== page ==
Learn more about the unsung alumni "heroes" who have gone above and beyond the call of duty in their volunteer efforts for Princeton in a variety of activities. Features about these "Aluminaries" appear in the PAW throughout the year.
Frederick G. Strobel ’74 P08 P11
In 1972 Frederick Strobel answered the call from a Nashville alumnus who asked him to join in on some Alumni Schools Committee interviews when he was home on vacations—and he has been doing student interviews ever since. That was just the first step in what has been a volunteer career of 41 years and counting. Having returned to Nashville following graduation, he was instrumental in rebuilding the Princeton Alumni Association of Nashville, beginning in 1979 on the occasion of an impending "state visit" by then University president Bill Bowen.
John Evans '91
After graduation in 1991, John Evans, a History major, returned to his hometown of Minneapolis. But the flicker of interest that his Princeton courses in Asian economics, history and politics had sparked would not be extinguished. Within a year he was on his way to Bangkok, Thailand, to teach 9th grade English as a Princeton-in-Asia (PiA) fellow. Now, Evans is the backbone of the Princeton Club of Southeast Asia. The club, with which Evans has been involved since its inception and where he is not only ASC regional chair but also the secretary and treasurer, is a thriving mix of academics, students who have returned, and alumni who are in Thailand for short-term stints.
Charlene Huang Olson '88
When the Princeton Club of Chicago awarded Charlene Huang Olson '88 the Arnold M. Berlin '46 Distinguished Service to Princeton Award in April of 2011, Olson shared that when she was applying to colleges, her parents set only one rule: she could not apply to Harvard. Olson never knew why, but joked that Harvard's mascot "certainly had no respectable spot on the Chinese zodiac." That was lucky for Princeton.
Peter Rupert Lighte *81
"Princeton was the making of me," notes Peter Rupert Lighte *81 of his graduate school years studying toward his PhD with Professor F. W. Mote—"with its life changing academic encounters and profound friendships. Yes, it was a rite of passage, but not a walk in the park. But my life got sorted out at Princeton." When he was approached in London during the early 1990s to take on volunteer work for Princeton, "it was most natural to accept." And since that time, he has served Princeton in a number of capacities.
Liz Gough '07
In 2006, when Liz Gough '07 was a junior, she managed the crew of the Class of 1966's 40th Reunion. The first to acknowledge her own competitive streak, Gough with her crew put up a fierce fight for the coveted Clancy Award, which recognizes the most outstanding Reunion crew. But the award went to the crew led by her classmate Mike Ott for the Class of 2001 Reunion. Gough is co-chair of 2007's 5th Reunion. And her partner? Mike Ott '07.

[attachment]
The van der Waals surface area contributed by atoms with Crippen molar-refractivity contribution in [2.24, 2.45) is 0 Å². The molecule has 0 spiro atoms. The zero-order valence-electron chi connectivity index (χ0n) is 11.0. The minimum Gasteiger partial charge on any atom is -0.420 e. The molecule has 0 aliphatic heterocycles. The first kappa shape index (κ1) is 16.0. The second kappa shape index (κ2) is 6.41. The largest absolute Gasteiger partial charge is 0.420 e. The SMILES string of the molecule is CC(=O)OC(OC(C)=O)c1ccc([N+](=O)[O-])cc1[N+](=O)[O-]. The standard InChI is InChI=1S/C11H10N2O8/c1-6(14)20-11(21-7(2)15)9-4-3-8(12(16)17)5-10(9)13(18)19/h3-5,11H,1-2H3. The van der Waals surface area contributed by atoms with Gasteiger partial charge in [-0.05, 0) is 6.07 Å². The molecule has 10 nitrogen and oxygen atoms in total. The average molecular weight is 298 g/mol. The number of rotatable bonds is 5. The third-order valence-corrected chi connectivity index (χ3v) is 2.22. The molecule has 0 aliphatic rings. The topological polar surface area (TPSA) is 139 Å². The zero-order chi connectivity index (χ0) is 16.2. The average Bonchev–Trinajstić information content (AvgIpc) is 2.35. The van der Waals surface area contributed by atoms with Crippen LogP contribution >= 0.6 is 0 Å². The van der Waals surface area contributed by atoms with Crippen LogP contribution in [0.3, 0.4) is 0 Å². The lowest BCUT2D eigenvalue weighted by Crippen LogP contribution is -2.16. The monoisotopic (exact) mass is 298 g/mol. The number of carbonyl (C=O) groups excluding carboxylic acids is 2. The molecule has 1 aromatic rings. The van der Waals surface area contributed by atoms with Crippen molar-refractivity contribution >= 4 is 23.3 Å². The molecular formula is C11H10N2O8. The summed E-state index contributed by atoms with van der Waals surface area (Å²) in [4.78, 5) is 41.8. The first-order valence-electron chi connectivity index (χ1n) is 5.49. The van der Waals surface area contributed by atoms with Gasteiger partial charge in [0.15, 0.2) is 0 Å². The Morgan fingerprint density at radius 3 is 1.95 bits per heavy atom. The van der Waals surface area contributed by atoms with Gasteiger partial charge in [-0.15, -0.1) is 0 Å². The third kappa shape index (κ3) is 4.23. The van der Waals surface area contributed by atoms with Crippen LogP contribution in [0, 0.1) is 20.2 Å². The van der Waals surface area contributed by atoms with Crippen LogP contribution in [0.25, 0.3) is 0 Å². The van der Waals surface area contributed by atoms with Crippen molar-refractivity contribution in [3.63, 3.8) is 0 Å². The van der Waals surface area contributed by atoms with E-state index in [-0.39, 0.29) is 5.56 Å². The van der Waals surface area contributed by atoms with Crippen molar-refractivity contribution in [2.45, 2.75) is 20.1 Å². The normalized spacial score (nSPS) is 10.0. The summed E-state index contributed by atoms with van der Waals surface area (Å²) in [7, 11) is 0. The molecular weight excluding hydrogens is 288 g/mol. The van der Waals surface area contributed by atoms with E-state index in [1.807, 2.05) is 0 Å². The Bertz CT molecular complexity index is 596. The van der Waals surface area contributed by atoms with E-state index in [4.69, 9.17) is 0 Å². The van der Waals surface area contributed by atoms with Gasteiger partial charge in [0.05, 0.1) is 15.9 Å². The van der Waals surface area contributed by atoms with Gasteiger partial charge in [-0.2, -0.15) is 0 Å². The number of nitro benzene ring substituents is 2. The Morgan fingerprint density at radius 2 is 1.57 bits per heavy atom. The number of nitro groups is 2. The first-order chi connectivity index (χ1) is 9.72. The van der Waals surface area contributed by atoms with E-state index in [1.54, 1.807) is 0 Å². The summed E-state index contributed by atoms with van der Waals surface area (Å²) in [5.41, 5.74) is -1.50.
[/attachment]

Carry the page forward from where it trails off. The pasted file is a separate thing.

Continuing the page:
Bill Landrigan '76
When Bill (a/k/a Willy) Landrigan considered taking a three-year term on the volunteer Committee to Nominate Alumni Trustees (CTNAT), his first thought was that it sounded like a lot of work. Now chair of the committee and finishing his term, Landrigan smiles and says, "There was a lot to do! But I totally enjoyed it."
Simon Morrison *97
Simon Morrison knew he wanted to focus on Russian music in a PhD program. He chose Princeton because, at the time, there were no leading experts on Russia who might try to sway him, and he chose Harold Powers because Powers did not specialize in Russian music. He found a Music Department superior in promoting professional development and an advisor "who was so welcoming, so open-minded. He encouraged taking the unconventional path."
Susan Conger-Austin *83 S*82
With her undergraduate degree from Stanford, Susan Conger-Austin *83 was looking for something different for graduate school. Although accepted into the Architecture Departments at several other Ivy League institutions, she was most attracted to the personal attention combined with the "incredible reputation" of Princeton's School of Architecture.
Dan Lopresti *83 *87
Dan Lopresti shakes his head while recalling his decision to come to Princeton for graduate school. “I was deciding between the University of Chicago for an MBA or Princeton for Computer Science. I grew up near Princeton, so my parents were happy that I chose Princeton. But it now seems a bit of a blur."
George L. Bustin ’70 P08
An international exchange student in high school, George Bustin '70 was eager to pursue his international focus in college. He knew no one who had gone to Princeton, but he did know Princeton’s exceptional reputation for studies in international relations. So it was the Woodrow Wilson School for him.
Mara Minerva Melum ’73 S72 P10
Mara Melum '73, President of the Minerva Leadership Institute in St. Paul, Minnesota, has lived in the Twin Cities area for 35 years—but she hasn’t let a mere 1200 miles separate her from Princeton. Mara is a long-time interviewer for the local Alumni Schools Committee and has hosted mini-Reunions for alumni in Minnesota.
Jeffrey N. Wieser '74 P06
Jeff Wieser's first foray into serving the Class of 1974 was less than auspicious. He ran for freshman class treasurer and was, in his own words, "thumped." Undaunted by this experience, in his senior year he and his roommate, George Kryder, ran for class vice president and class president, respectively, thinking that holding these two offices would be a good way to stay connected to each other following graduation. This time, victory was theirs. Thus began 36 years and counting of service to the Class of 1974 and the greater Princeton University community.